test load

Discussion in 'General Electronics Chat' started by imraneesa, Dec 28, 2014.

  1. imraneesa

    Thread Starter Member

    Dec 18, 2014
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    I want to check the driver for current. But I don't want to use LED before it spoil. I want to use some kind of test load so that I can use it and adjust the desired current and then finally will use led. Give me a calculation how to make test load for 1w LED. And if it is 500mW LED what will be the test load.
     
  2. #12

    Expert

    Nov 30, 2010
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    P = I E
    1 watt = I E
    E = IR
    1 watt = I squared R
    1 watt / I squared = R
    Make your load equal to R for 1 watt and 2R for 500 mw.
     
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  3. imraneesa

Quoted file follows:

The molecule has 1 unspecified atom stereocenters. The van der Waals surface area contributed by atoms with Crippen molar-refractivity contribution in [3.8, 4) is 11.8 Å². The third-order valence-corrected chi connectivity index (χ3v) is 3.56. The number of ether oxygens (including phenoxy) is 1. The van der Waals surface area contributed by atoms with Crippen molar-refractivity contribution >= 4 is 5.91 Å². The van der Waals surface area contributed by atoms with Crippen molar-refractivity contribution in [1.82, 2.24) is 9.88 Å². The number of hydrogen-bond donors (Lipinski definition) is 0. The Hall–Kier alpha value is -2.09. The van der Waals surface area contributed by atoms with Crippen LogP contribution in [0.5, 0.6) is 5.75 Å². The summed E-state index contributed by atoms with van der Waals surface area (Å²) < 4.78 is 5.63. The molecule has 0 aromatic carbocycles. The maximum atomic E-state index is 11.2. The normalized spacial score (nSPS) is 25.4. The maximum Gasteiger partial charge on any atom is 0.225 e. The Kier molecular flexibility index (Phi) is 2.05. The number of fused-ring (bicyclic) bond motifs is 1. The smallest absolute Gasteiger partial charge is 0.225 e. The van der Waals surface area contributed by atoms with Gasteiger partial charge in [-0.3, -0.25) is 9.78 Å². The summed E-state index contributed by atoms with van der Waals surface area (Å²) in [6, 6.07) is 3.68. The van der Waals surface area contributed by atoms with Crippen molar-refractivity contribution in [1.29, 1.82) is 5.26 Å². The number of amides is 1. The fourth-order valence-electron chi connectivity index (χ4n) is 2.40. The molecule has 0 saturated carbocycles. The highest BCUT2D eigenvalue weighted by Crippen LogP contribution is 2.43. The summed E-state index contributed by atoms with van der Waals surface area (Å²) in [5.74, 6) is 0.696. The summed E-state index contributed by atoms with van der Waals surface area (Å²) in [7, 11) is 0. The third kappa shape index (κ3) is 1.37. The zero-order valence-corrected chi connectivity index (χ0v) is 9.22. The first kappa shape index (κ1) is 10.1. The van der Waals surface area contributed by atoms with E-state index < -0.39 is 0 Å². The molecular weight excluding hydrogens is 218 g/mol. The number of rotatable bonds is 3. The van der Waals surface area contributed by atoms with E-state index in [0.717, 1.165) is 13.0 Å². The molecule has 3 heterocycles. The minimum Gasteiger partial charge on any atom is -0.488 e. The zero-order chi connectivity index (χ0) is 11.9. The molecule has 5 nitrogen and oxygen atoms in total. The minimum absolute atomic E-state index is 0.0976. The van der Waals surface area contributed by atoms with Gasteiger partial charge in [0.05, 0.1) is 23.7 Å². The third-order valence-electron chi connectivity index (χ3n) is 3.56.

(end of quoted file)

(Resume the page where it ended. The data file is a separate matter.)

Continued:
Thread Starter Member

    Dec 18, 2014
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    But I don't know how much is I. Then how I will know the value of R.
     
  4. #12

    Expert

    Nov 30, 2010
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    We don't know what I is either, or the voltage the LEDs use, or the voltage you have available to make the test.
    You give us almost nothing to work with, not even the color of the LEDs, or a part number or source for where the LEDs came from.
     
  5. imraneesa

    Thread Starter Member

    Dec 18, 2014
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    Iam using two 18650 batteries. So I know the voltage 3.7+3.7. I want to calculate current. So how much load I can put is my question.
     
  6. cmartinez

    AAC Fanatic!

    Jan 17, 2007
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    Do you have the LED model number and manufacturer? datasheet?
     
  7. imraneesa

    Thread Starter Member

    Dec 18, 2014
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    It have nothing on it. My friend gave me that. He told to put 350mA. Only that he told.